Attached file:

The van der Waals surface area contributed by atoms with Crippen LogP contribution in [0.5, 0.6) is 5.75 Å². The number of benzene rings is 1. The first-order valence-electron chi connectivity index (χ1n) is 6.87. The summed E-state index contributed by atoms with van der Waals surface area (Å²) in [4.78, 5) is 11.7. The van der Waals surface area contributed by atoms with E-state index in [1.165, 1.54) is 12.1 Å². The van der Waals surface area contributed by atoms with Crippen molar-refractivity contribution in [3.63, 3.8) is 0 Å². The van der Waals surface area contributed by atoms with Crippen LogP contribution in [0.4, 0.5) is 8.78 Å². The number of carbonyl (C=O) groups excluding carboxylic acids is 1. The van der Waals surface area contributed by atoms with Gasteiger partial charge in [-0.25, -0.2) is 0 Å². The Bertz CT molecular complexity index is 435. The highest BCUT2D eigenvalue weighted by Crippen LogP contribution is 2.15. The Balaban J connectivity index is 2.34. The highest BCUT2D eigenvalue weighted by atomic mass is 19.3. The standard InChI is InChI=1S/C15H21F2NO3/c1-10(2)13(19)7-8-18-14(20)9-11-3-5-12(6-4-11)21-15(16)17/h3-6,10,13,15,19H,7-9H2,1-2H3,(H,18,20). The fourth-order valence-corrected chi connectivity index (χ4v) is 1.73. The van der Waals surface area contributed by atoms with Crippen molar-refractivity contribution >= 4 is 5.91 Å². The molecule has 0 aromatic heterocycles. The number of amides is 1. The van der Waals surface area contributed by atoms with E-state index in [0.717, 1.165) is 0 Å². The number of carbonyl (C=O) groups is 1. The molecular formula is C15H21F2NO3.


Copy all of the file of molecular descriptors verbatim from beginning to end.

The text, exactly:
The van der Waals surface area contributed by atoms with Crippen LogP contribution in [0.5, 0.6) is 5.75 Å². The number of benzene rings is 1. The first-order valence-electron chi connectivity index (χ1n) is 6.87. The summed E-state index contributed by atoms with van der Waals surface area (Å²) in [4.78, 5) is 11.7. The van der Waals surface area contributed by atoms with E-state index in [1.165, 1.54) is 12.1 Å². The van der Waals surface area contributed by atoms with Crippen molar-refractivity contribution in [3.63, 3.8) is 0 Å². The van der Waals surface area contributed by atoms with Crippen LogP contribution in [0.4, 0.5) is 8.78 Å². The number of carbonyl (C=O) groups excluding carboxylic acids is 1. The van der Waals surface area contributed by atoms with Gasteiger partial charge in [-0.25, -0.2) is 0 Å². The Bertz CT molecular complexity index is 435. The highest BCUT2D eigenvalue weighted by Crippen LogP contribution is 2.15. The Balaban J connectivity index is 2.34. The highest BCUT2D eigenvalue weighted by atomic mass is 19.3. The standard InChI is InChI=1S/C15H21F2NO3/c1-10(2)13(19)7-8-18-14(20)9-11-3-5-12(6-4-11)21-15(16)17/h3-6,10,13,15,19H,7-9H2,1-2H3,(H,18,20). The fourth-order valence-corrected chi connectivity index (χ4v) is 1.73. The van der Waals surface area contributed by atoms with Crippen molar-refractivity contribution >= 4 is 5.91 Å². The molecule has 0 aromatic heterocycles. The number of amides is 1. The van der Waals surface area contributed by atoms with E-state index in [0.717, 1.165) is 0 Å². The number of carbonyl (C=O) groups is 1. The molecular formula is C15H21F2NO3.